Founder and chair, Kidney Health Fest for African American Families
Dr. Bessie Young discovered her calling during a rotation in the nephrology department as a medical resident at the University of Washington. “I’d been a chemistry major as an undergrad,” she says, “and while doing rounds and conducting tests, the electrolytes spoke to me.” Now she brings all of her considerable medical knowledge and research skills to bear on one major goal: the elimination of kidney disease.
As a physician at Veterans Affairs Puget Sound Health Care, Seattle Division and a researcher for both the Kidney Research Institute and the Seattle Epidemiologic Research and Information Center, Young works every day to better understand, treat and fight the disease. Her research interests include a focus on understanding racial and ethnic differences in access to health care, quality of care and resulting outcomes; as well as dialysis outcomes, diabetes and chronic kidney disease. “New research suggests some populations, especially black populations, may be genetically predisposed to kidney disease,” Young says. “Blacks with diabetes and other risk factors like high blood pressure are three to four times at more risk of developing kidney disease requiring dialysis than other populations.”
As a passionate advocate for those with kidney disease, diabetes and renal failure, Young takes her knowledge to those who need it most. She’s received numerous honors recognizing her work, including the prestigious Fred Hutchinson Cancer Research Center Community Action Award in 2004 for making a difference in health care access, education and the reduction of disparities in care. But she is best known in the community for her role as founder and chair of the Kidney Health Fest for African American Families. Established in 2002, this annual family event, held in South Seattle, is a celebration of community as well as an opportunity to provide free health screenings and information about kidney disease to an at-risk population. “Certain types of kidney disease are completely preventable, if people only knew what to do,” Young says. “It is imperative to get this message out to the African American community so that we can reduce the devastating statistics for people of color.”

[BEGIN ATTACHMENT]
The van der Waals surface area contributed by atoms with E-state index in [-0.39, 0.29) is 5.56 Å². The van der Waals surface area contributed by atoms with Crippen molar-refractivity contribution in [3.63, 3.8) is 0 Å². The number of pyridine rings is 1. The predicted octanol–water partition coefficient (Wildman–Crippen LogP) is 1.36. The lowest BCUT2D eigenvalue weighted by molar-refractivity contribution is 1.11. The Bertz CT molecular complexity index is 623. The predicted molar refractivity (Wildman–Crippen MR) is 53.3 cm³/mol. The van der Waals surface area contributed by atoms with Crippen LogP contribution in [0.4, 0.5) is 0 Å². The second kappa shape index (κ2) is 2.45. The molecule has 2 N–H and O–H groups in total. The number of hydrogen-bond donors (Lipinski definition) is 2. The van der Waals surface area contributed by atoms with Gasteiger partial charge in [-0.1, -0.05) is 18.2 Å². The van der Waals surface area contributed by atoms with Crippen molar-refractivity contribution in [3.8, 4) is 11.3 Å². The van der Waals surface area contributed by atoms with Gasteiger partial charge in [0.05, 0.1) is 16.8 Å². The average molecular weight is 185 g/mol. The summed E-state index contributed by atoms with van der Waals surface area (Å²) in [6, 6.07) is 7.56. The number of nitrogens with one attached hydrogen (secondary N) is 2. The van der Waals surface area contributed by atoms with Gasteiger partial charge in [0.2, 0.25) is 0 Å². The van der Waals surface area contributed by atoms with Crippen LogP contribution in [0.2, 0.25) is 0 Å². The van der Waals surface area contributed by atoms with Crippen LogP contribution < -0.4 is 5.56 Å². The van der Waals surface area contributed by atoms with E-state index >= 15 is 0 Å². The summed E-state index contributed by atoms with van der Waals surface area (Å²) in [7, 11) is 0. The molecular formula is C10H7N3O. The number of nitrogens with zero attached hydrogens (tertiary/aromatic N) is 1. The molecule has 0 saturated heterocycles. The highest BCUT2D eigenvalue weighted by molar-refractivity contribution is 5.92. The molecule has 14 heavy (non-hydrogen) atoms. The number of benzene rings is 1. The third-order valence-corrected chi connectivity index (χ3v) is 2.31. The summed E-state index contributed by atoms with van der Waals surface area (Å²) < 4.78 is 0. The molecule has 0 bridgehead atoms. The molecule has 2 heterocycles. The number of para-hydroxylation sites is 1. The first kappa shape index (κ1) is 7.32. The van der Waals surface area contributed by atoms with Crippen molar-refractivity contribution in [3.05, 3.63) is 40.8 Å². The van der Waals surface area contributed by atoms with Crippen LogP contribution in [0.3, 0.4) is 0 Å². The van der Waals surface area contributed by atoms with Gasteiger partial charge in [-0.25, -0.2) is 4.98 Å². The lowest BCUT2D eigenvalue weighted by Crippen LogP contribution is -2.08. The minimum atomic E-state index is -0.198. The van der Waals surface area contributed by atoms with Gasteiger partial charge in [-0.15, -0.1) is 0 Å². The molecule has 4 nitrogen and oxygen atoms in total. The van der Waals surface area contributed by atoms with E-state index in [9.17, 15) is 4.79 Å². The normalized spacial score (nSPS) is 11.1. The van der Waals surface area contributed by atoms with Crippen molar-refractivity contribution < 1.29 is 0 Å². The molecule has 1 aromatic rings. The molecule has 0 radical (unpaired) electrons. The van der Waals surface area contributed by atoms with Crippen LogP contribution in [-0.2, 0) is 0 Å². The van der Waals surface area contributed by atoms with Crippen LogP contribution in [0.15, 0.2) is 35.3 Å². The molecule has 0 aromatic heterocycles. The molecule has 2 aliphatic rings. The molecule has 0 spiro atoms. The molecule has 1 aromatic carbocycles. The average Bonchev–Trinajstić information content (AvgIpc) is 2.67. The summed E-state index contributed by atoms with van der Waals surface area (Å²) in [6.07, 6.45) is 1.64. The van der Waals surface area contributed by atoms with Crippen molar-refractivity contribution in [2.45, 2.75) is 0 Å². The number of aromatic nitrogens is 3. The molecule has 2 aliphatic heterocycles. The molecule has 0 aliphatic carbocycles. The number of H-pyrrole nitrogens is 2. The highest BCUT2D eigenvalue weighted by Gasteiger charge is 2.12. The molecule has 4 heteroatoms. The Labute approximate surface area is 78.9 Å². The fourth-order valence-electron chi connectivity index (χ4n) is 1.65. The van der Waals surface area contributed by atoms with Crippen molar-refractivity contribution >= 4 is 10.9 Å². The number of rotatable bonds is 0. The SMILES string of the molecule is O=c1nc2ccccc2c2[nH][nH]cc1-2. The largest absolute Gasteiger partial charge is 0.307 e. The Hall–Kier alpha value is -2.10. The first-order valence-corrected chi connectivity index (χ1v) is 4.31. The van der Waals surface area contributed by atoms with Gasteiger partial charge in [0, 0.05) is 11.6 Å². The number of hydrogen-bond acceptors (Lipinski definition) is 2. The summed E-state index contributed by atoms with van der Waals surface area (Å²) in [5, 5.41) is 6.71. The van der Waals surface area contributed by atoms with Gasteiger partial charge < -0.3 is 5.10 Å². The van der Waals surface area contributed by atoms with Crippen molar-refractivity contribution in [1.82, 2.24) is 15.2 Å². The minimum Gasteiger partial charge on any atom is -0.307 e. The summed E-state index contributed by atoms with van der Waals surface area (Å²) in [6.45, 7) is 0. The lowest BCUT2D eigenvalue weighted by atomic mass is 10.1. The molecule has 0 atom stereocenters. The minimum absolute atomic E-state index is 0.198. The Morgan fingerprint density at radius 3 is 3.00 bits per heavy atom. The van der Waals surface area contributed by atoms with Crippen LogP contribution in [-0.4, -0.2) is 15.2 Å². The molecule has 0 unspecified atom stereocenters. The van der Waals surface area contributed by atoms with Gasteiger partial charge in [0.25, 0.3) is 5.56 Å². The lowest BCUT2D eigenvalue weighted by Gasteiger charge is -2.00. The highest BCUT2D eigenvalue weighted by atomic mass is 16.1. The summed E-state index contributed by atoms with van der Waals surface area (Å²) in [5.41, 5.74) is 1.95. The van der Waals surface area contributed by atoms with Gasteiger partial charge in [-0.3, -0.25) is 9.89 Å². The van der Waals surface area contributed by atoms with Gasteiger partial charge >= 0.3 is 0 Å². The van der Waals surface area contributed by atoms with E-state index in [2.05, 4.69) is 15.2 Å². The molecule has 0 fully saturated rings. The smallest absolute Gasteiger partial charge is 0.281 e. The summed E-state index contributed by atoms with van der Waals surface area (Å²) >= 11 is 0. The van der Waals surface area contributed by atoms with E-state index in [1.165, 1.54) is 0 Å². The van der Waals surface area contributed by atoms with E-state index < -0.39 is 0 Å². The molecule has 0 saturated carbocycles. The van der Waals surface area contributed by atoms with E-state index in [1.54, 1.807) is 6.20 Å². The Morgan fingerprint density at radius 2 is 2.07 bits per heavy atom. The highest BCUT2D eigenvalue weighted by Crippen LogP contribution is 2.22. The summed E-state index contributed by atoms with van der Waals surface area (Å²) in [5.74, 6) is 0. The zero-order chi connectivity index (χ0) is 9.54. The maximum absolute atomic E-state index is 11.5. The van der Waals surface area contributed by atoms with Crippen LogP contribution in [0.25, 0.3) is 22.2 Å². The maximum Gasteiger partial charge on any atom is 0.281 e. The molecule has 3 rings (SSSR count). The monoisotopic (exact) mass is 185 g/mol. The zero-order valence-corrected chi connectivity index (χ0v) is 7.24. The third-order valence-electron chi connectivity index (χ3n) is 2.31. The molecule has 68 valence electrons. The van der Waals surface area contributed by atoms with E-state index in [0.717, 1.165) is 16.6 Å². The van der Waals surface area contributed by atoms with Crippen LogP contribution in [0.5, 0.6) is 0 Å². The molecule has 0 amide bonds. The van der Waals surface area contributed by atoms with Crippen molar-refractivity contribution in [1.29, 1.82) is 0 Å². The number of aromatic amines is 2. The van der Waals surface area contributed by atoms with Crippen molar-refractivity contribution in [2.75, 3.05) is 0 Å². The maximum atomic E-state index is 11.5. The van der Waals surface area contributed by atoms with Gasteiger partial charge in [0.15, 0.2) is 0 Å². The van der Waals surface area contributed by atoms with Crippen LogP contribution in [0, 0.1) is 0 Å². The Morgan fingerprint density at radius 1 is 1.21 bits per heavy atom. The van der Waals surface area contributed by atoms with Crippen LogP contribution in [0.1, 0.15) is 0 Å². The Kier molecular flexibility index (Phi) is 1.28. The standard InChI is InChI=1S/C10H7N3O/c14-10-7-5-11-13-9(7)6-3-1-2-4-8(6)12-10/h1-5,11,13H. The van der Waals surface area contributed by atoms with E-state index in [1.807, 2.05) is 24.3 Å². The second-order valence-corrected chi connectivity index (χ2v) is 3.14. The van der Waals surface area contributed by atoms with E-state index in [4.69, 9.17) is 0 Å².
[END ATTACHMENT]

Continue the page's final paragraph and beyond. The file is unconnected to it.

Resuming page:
Young was named Volunteer of the Year by Northwest Kidney Centers in 2012 and was described as the “the heart of the Fest” by Joyce Jackson, M.H.A., president and CEO of Northwest Kidney Centers. —S.M
Top Doctors 2013: Community Service Award Winners
| July 2013
Bessie Young, M.D., M.P.H.
The Puget Sound region is home to some of the most dedicated and knowledgeable health care practitioners in the world. But all of these resources can only make a difference in the life of an individual when he or she has access to them. This year as part of Top Doctors, we’re singling out for praise just a few of the many local health care practitioners and researchers—and their associated clinics and hospital outreach programs—who are making a difference in underserved, disenfranchised communities. These are doctors who are launching programs, volunteering their time and expertise, and building networks to improve health outlooks for people who, because of cultural and socio-economic barriers, might not otherwise get the care they need. Like many doctors in our region, these men and women go beyond the call to make our region healthier and happier. Seattle magazine, along with our Top Doctors Advisory Panel, is pleased to recognize these six outstanding leaders in the field.